Parking woes feared for Ravens debut 67,000 people expected at 1st exhibition game

stadium spaces scarce

'It could spell disaster'

Officials encourage use of buses, light rail to attend team events

July 28, 1996|By Michael James | Michael James,SUN STAFF

Memorial Stadium should come back to life Saturday with 67,000 fans expected for the Ravens' first exhibition game -- if they're able to find a place to park.

"It's a huge crowd, and it could spell disaster if too many people decide to take their cars to the game," said Maryland Stadium Authority Executive Director Bruce H. Hoffman. "It's conceivable could have 15,000 cars converging on 5,000 parking spaces. If that happens, people are going to be sitting in their cars through the first half."

It promises to be the biggest crowd at Memorial Stadium, where 5,000 seats have been added for Baltimore's return to the National Football League. But while excitement is high, so is tension over potential traffic problems.

"It's going to be as bad as it's ever been," says Keith Wood, 30, who has lived beside the stadium in the 700 block of 34th St. since he was 6.

"Traffic was always pitiful when the Colts were here. You can't park, and people get nasty, rude and ignorant looking for spaces and it just makes a huge, giant mess."

The cure, says Hoffman and state officials, is public transportation. The Mass Transit Administration hopes to haul between 18,000 and 20,000 fans to each of the Ravens' games -- about triple the number who take public transportation to Orioles games at Camden Yards.

Nearly 300 MTA buses will be gathering people throughout the metro area Saturday in one of the biggest tests for the state's public transportation system. Most park-and-ride lots inside and outside the Beltway will offer people the chance to park their cars and ride to Memorial Stadium for $5.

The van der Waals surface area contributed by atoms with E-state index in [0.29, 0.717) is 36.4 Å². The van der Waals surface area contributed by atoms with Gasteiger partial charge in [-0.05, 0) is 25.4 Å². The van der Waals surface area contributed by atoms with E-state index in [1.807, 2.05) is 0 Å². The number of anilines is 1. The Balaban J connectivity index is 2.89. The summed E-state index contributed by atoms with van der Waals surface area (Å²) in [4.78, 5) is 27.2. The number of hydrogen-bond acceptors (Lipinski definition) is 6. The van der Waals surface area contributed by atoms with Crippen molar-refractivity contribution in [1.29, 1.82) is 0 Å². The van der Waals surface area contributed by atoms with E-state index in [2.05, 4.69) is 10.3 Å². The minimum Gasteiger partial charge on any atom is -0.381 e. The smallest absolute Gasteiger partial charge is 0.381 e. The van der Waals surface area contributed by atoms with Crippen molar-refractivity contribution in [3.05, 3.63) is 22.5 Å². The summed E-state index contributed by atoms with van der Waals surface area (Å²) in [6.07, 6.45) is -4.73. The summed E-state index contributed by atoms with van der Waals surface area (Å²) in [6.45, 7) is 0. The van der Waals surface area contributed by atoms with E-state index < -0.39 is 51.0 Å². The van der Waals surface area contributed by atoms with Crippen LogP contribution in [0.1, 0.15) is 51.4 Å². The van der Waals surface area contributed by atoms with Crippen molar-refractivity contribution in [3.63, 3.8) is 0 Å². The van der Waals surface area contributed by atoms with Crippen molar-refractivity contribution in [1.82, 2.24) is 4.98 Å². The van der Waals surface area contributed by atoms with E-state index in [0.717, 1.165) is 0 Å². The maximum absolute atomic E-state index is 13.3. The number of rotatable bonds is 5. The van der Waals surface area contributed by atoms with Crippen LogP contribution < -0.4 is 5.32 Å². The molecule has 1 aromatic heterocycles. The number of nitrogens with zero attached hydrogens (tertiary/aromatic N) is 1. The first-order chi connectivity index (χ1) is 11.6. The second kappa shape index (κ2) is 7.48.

About 10,000 parking spaces will be available at 13 MTA park-and-ride bus sites, said Anthony Brown, an MTA spokesman who said: "We're hoping people are going to realize that the buses, metro, light rail and MARC trains are the most convenient way to travel to the games."

State officials say the parking climate around the stadium changed along with the habits of nearby residents, some of whom switched from being one-car to two-car families after the Orioles moved to Camden Yards.

The result is less parking space in the area.

"The parking spot that you had 12 to 15 years ago when you went to a Colts game is very likely not there anymore," Hoffman said.

Another problem is that there will be far fewer restaurant- and bar-chartered buses bringing people to the stadium, which Baltimore Colts fans found to be a convenient way to travel to the games 12 years ago before the team moved to Indianapolis.

"It used to be that every bar and saloon had a bus going to the game. It's not that way anymore," Hoffman said.

The Orioles top draw at Memorial Stadium was about 54,000 fans. While the stadium saw some use by Jim Speros' CFL team the past two seasons, the biggest draw was 42,000.

Some Ravens fans have gotten the message that times have changed.

Charles Glatfelter, a York, Pa., resident who came to watch last Saturday's Ravens' team practice at the stadium, said he'll be driving to Timonium on game days and taking the bus for the last leg of the route.

"The people coming from Pennsylvania will take the buses. When you're coming from far away, you generally plan out your travel a little more," Glatfelter said.

Irvin Bailey lives in the Northwood section of Baltimore, and he says he's not going to take any chances by driving to the games.

"I wouldn't take my car down there. You'd be asking for a lot of trouble," he said.

The traffic outside the stadium isn't the only concern for state officials. The traffic in the lines for the restrooms has been a puzzler, too.

With the addition of 5,000 seats, "We're going to have 5,000 more people needing to go to the bathroom," Hoffman said. "We've put in some extra facilities and we've gone through the stadium stopping leaks and most importantly, making sure all the toilets flush."

Pub Date: 7/28/96

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